A few weeks ago, I commented upon the new book by the former First Lady, whom I called “Hitlary,” and provoked what passes for a firestorm in these pages.
Three readers (loyal or not, I do not know) wrote in to complain about my comparison of the Great Prevaricator’s “wife” with Adolf Hitler, one with creative spelling of the dictator’s name; another prefaced his comments about doing so having just enriched an admitted child molester (he had watched a rented copy of “The Pianist,” directed by Roman Polanski).
Overcoming my normal reticence to respond to such rants, I gave an extensive list of similarities between New York’s junior senator and the ideology of the National Socialist policy because I take ideas seriously, and there are certainly similarities between the two, even if – as I am perfectly willing to concede – Hillary Clinton is no Nazi. A totalitarian, to be sure, but not a Nazi.
I wonder how (or if) my erstwhile critics will respond to a study of conservatives published in the May edition of the American Psychological Association’s Psychological Bulletin, and conducted by four researchers at the famously liberal University of California’s Berkeley campus. It was entitled “Political Conservatism as Motivated Social Cognition.” Will their dudgeon be as high over a study with biases and condemnations over all things conservative, and one which calls conservatives as “less ‘integratively complex'” than others, and treats conservative values as a virtual psychological disorder?
Somehow, I doubt it.
Now, before your eyes glaze over, this isn’t a column reviewing the article. Well, not exactly.
Joining Berkeley Professors Jack Glaser and Frank Sulloway were John Jost of Stanford University, and Arie Kruglanski from across the Potomac, at the University of Maryland, to author a forthcoming study of, as the Berkeley Web site puts it, “50 years of research literature about the psychology of conservatism” Their conclusion?? That “at the core of political conservatism is the resistance to change and a tolerance for inequality, and that some of the common psychological factors linked to political conservatism include: Fear and aggression; Dogmatism and intolerance of ambiguity; Uncertainty avoidance; Need for cognitive closure; [and] Terror management.”
Wow! All sounds pretty nasty to me. Who would want to be like those horrible conservatives?
And we know it must be a serious piece of work. After all, it’s published in the Psychological Bulletin. And according to Berkeley’s press release, “The psychologists sought patterns among 88 samples, involving 22,818 participants, taken from journal articles, books and conference papers. The material originating from 12 countries included speeches and interviews given by politicians, opinions and verdicts rendered by judges, as well as experimental, field and survey studies.” Then, “Ten meta-analytic calculations performed on the material – which included various types of literature and approaches from different countries and groups – yielded consistent, common threads.”
Now, I’m not sure what a “meta-analytic calculation” is, exactly, but it sure sounds serious.
Of, course, it might just be an excuse to slander those who categorize themselves as conservatives.
The press release issued by the University, under the byline of Kathleen Maclay (www.berkeley.edu/news/media/releases/2003/07/22_politics.shtml), goes on to explain what the work demonstrates (I was unable to obtain a copy from the APA Web site, which listed only the table of contents from its May journal).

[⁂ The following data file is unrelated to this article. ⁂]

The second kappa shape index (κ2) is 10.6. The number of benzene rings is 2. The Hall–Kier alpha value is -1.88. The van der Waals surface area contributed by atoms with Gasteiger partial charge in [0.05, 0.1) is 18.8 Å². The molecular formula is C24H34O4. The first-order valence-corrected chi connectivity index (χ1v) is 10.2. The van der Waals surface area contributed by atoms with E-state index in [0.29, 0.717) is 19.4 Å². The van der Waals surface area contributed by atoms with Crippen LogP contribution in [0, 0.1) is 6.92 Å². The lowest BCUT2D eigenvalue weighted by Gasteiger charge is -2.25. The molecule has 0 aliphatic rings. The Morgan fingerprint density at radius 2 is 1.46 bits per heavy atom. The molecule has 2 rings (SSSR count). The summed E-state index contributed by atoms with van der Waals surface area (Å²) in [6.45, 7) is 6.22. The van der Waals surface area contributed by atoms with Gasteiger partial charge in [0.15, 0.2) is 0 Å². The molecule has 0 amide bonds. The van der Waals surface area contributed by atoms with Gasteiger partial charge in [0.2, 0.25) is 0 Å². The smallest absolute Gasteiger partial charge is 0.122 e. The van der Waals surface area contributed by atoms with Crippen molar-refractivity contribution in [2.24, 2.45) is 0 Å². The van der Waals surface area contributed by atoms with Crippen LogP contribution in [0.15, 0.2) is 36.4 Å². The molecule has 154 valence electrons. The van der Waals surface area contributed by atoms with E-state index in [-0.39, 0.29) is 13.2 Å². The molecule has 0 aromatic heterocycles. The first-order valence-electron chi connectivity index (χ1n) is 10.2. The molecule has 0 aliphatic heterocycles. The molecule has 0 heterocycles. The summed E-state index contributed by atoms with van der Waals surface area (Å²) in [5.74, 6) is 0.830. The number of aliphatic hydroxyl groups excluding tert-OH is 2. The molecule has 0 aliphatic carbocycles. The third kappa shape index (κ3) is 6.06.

For example, there is the requisite equation of racism with conservatism, noting that conservatism is “an endorsement of inequality, a view reflected in the Indian caste system, South African apartheid and the conservative, segregationist politics of the late Sen. Strom Thurmond (R-S.C.).”
Where this comes from is quite mysterious. Not many conservatives that I know are great admirers of the Indian caste system (only one that I know, author Dinesh D’Souza, is an emigre from that country, and thus, is probably familiar with it; I don’t recall him ever wishing it on the United States), or pine for the days of South African apartheid. And, lest it escaped the authors’ attention, Strom Thurmond was a Democrat when he supported segregationist policies. It was when he became a Republican that he became the first Southern Senator of either party to hire black Americans to work on his staff.
And the author of the Berkeley press release then goes on to note that “Disparate conservatives share a resistance to change and acceptance of inequality,” noting that “Hitler, Mussolini and former President Ronald Reagan were … all were right-wing conservatives because they preached a return to an idealized past and condoned inequality in some form. Talk host Rush Limbaugh can be described the same way…”
Which brings me back to a few weeks ago. Hitler, Mussolini and Reagan. All “right-wing conservatives.” Except that Hitler was a National Socialist. Guess the authors missed PoliSci 101.
Of course, they didn’t miss Political Rhetoric 101. Tie Ronald Reagan and Rush Limbaugh to two of history’s most infamous tyrants and mass murderer (remember the final death spasms of the Soviet Union, when those defending the Communist state were called “conservatives”?) and you’ve gone a long way toward discrediting everything they say and do. As well as having avoided the heavy lifting of actually having to respond to their political arguments. Then, virtually any response is justified including, as the Soviets did to political dissidents, condemning them into psychiatric wards to disabuse them of their “antisocial” beliefs and behavior. Having successfully demonized your political opponent, virtually any response is justified.
You know, kinda like Hitler did to Europe’s Jews.
An attorney, Young lives with his wife and their two sons in Montclair.